This is part 3 of our interview of Jo Coates, new CEO of UK Athletics. This interview was done by Stuart Weir in May 2020.
Jo Coates, CEO of UK Athletics – Part 3
Jo Coates was appointed CEO of UK Athletics earlier this year. In an exclusive interview with Stuart Weir in May 2020, she shared her vision for the future and stressed the need to restore confidence in the sport
The organisation you have joined has had a difficult few years. How do you restore public confidence in UKA?
We restore confidence by having a really good plan. I’m always talking about this and I think I’m boring people to death. Unless an organization has a really good plan that everyone buys into, you can’t restore confidence – because nobody knows what their part of the plan is. So, it’s writing a very clear plan, which has some very strong themes in it. And a few of the themes I’m talking about, which will restore confidence, are coaching, competition, communication, culture and behaviour. Things like that need to be a big part of that plan. Once people start to see that we are delivering against the things that they – as our customers – think are really important, then we start to see people have confidence in the sport they love. We are in a privileged position that we have an opportunity to make decisions on their behalf. Once they see a plan – that they believe in – working, I think then they will have the confidence to give us, once again, the ability to make decisions on their behalf.
You said “the sport is out of shape”: what did you mean by that?
I think it’s out of shape because of the things I talked about. We have forgotten that we are the governing body. Yes, we have events but there again they are not delivering the commercial returns that we would expect. Then there’s the whole piece around forgetting the things we’re responsible to do.
You also said “there definitely is an issue around trust”, how do you regain trust?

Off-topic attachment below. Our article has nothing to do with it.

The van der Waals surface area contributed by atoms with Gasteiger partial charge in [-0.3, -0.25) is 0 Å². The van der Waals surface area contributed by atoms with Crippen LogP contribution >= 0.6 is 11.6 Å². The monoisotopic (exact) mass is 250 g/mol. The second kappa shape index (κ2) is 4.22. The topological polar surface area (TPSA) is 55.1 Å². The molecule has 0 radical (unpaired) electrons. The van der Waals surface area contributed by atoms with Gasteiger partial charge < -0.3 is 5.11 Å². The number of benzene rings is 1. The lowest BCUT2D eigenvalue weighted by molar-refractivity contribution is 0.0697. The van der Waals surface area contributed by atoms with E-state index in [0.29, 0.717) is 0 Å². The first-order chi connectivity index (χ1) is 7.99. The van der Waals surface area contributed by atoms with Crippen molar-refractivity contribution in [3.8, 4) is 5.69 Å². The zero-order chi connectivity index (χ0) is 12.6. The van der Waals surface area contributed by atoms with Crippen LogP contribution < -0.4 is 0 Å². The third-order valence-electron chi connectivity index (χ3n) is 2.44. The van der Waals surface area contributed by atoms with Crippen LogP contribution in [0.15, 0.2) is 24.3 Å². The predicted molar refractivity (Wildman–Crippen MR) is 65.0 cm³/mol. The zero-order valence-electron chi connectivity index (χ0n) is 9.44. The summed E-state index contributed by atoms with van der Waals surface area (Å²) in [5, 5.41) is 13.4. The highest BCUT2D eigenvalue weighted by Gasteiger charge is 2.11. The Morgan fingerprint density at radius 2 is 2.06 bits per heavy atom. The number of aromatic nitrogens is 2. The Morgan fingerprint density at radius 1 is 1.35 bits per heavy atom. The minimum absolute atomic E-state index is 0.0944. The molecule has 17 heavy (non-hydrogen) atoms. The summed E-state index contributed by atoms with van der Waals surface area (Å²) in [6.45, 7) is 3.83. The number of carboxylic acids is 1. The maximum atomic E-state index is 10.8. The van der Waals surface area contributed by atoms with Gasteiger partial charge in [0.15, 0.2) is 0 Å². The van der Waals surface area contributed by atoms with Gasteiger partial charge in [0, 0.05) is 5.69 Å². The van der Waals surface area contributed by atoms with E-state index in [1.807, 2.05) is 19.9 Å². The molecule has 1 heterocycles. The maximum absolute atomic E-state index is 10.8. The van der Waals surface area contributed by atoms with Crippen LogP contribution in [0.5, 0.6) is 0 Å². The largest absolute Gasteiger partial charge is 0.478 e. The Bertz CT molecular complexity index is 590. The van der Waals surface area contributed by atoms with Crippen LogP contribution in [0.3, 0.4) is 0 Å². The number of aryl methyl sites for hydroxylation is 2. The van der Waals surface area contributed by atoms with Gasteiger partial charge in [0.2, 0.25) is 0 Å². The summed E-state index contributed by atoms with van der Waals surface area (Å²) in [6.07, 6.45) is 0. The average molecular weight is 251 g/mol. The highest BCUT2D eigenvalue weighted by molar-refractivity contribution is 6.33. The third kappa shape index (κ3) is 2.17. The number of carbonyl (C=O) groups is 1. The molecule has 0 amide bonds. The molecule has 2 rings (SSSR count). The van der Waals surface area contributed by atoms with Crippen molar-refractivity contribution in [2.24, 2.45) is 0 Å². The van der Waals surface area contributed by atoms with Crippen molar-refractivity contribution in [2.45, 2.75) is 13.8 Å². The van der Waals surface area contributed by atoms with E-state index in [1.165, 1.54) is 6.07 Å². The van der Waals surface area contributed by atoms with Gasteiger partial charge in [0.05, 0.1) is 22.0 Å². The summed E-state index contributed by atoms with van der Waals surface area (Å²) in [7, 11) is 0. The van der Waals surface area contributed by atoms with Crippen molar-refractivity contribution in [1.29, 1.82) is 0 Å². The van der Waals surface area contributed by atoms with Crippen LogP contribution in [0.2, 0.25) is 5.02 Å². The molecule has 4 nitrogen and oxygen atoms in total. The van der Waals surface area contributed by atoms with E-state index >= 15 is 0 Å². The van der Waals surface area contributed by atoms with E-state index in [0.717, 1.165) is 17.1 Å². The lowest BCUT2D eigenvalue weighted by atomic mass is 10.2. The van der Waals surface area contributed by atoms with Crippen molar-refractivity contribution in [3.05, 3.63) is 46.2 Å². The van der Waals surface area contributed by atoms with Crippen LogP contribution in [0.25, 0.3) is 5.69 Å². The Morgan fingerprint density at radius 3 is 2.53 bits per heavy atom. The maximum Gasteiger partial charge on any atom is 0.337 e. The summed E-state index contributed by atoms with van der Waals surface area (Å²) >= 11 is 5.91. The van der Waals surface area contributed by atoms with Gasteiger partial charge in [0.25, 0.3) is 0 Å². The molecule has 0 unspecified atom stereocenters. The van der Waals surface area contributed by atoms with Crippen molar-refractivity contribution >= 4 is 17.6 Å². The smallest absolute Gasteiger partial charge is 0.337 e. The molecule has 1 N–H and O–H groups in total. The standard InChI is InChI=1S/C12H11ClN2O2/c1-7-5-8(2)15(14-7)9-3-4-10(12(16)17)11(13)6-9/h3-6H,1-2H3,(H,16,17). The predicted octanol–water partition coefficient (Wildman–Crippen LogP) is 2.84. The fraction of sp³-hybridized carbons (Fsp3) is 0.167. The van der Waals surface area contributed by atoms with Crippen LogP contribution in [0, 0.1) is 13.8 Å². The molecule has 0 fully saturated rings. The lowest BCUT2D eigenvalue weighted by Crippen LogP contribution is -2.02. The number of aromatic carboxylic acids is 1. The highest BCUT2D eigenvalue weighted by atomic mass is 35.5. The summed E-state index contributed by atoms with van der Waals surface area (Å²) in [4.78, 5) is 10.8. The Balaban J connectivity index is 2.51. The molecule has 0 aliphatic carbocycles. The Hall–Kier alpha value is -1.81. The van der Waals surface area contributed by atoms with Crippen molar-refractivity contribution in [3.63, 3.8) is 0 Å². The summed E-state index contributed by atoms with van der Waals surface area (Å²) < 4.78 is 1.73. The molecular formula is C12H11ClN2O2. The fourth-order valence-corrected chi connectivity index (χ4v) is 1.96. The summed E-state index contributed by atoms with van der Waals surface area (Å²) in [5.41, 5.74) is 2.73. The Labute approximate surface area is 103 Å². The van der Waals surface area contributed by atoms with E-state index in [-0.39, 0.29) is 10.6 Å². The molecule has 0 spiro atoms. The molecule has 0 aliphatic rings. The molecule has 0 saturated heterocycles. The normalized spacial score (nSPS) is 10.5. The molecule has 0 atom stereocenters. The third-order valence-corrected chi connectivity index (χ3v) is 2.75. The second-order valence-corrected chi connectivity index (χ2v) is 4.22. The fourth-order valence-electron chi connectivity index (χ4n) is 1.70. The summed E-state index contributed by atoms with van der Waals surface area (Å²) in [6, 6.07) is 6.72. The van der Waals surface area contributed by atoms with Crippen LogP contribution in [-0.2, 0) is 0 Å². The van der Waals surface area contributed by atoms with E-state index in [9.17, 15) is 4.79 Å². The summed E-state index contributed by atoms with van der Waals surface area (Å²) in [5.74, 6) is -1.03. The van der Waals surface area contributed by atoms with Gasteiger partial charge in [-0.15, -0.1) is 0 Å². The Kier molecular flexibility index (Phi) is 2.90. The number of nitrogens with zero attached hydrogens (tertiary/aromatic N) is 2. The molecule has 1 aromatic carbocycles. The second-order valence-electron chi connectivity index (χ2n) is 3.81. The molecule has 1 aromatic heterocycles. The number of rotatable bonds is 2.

I think people have lost their trust in athletics because of all the negative stories they’ve read over the last few years. There’s a lack of trust that what they see is real. And absolutely what they see people do in track and field is real. We need to have processes in place that we can prove that it is real and regain the people’s trust. And we can do that through good clinical governance and more transparency around those issues, and that’s certainly what I’m looking for. It’s something the chief medical officer and I are discussing. It’s about how we make it all more transparent. I think once we do that, we will regain people’s trust.
How would you like to see coaching develop?
I would like to see coaching develop in the way that many sports have it; you have the right coach with the right athlete at the right stage of their development. I would like to see a coaching strategy that matches the number of athletes we have in this country. If we can map the numbers then we can say there are so many athletes, then we need so many coaches. What Toni Minichiello and Malcolm Brown have done so far on coaching strategy is a really good piece of work and we need to take that on now. We will be developing a coaching steering group to drive that work forward. I’m also a great believer that if an athlete really loves their coach and doesn’t want to change coaches, we shouldn’t force them to. We should enable them to stay with that coach and put all the support around them if they choose to have it.
I think there are two important things. We need to make sure that we can educate coaches at all levels so that we have suitable coaches for athletes at each stage of their career. But if an athlete loves their coach and is developing with that coach, you don’t remove them from that environment. You add to that environment. We know that a lot of the time that what coaches offer is a lot more than technical support; they offer emotional support and a connection which is really important to an athlete. I don’t think you should take that away. It’s about building a structure which gives coaches opportunities to develop and also ensures that we have enough coaches at each level to service the organization.
Does the balance between foreign and home coaches matter?
I think we should always have the best coaches at the time for the right athletes but my goal would be to develop far more British coaches. To have a great British infrastructure of coaches is something that we should absolutely aspire to. I think another point to make about coaches is that we need a greater mix – both in terms of ethnicity and gender.